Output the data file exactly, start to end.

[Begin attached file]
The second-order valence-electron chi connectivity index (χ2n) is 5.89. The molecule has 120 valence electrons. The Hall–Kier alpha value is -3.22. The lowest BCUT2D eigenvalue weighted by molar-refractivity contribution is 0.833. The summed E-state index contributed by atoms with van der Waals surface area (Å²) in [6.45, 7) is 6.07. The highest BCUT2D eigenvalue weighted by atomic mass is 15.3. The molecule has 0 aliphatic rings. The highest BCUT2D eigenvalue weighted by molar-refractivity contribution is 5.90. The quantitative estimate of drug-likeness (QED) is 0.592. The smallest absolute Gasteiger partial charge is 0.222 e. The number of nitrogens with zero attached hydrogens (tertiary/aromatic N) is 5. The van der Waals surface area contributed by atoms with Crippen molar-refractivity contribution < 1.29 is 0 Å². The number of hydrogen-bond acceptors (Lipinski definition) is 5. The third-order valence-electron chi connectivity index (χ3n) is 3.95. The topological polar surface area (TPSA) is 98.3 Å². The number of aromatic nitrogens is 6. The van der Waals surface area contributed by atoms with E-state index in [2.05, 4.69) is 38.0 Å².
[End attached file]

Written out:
The second-order valence-electron chi connectivity index (χ2n) is 5.89. The molecule has 120 valence electrons. The Hall–Kier alpha value is -3.22. The lowest BCUT2D eigenvalue weighted by molar-refractivity contribution is 0.833. The summed E-state index contributed by atoms with van der Waals surface area (Å²) in [6.45, 7) is 6.07. The highest BCUT2D eigenvalue weighted by atomic mass is 15.3. The molecule has 0 aliphatic rings. The highest BCUT2D eigenvalue weighted by molar-refractivity contribution is 5.90. The quantitative estimate of drug-likeness (QED) is 0.592. The smallest absolute Gasteiger partial charge is 0.222 e. The number of nitrogens with zero attached hydrogens (tertiary/aromatic N) is 5. The van der Waals surface area contributed by atoms with Crippen molar-refractivity contribution < 1.29 is 0 Å². The number of hydrogen-bond acceptors (Lipinski definition) is 5. The third-order valence-electron chi connectivity index (χ3n) is 3.95. The topological polar surface area (TPSA) is 98.3 Å². The number of aromatic nitrogens is 6. The van der Waals surface area contributed by atoms with E-state index in [2.05, 4.69) is 38.0 Å².